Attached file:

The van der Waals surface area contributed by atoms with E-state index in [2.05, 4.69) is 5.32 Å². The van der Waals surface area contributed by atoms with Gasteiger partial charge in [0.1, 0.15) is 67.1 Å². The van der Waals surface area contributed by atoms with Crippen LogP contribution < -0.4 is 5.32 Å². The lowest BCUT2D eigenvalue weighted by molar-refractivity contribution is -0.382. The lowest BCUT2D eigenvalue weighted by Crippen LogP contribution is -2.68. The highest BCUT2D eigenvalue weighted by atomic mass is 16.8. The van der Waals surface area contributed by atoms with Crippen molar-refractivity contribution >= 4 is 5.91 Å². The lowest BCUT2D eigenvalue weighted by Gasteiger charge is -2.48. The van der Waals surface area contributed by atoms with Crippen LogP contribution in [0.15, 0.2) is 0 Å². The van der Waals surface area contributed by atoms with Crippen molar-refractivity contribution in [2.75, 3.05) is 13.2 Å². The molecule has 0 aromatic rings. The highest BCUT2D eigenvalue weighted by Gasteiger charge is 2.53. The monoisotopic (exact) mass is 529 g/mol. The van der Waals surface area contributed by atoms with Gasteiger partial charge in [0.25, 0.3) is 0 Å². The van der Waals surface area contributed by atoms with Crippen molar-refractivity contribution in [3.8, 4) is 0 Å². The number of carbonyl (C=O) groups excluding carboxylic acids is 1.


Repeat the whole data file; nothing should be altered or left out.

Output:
The van der Waals surface area contributed by atoms with E-state index in [2.05, 4.69) is 5.32 Å². The van der Waals surface area contributed by atoms with Gasteiger partial charge in [0.1, 0.15) is 67.1 Å². The van der Waals surface area contributed by atoms with Crippen LogP contribution < -0.4 is 5.32 Å². The lowest BCUT2D eigenvalue weighted by molar-refractivity contribution is -0.382. The lowest BCUT2D eigenvalue weighted by Crippen LogP contribution is -2.68. The highest BCUT2D eigenvalue weighted by atomic mass is 16.8. The van der Waals surface area contributed by atoms with Crippen molar-refractivity contribution >= 4 is 5.91 Å². The lowest BCUT2D eigenvalue weighted by Gasteiger charge is -2.48. The van der Waals surface area contributed by atoms with Crippen LogP contribution in [0.15, 0.2) is 0 Å². The van der Waals surface area contributed by atoms with Crippen molar-refractivity contribution in [2.75, 3.05) is 13.2 Å². The molecule has 0 aromatic rings. The highest BCUT2D eigenvalue weighted by Gasteiger charge is 2.53. The monoisotopic (exact) mass is 529 g/mol. The van der Waals surface area contributed by atoms with Gasteiger partial charge in [0.25, 0.3) is 0 Å². The van der Waals surface area contributed by atoms with Crippen molar-refractivity contribution in [3.8, 4) is 0 Å². The number of carbonyl (C=O) groups excluding carboxylic acids is 1.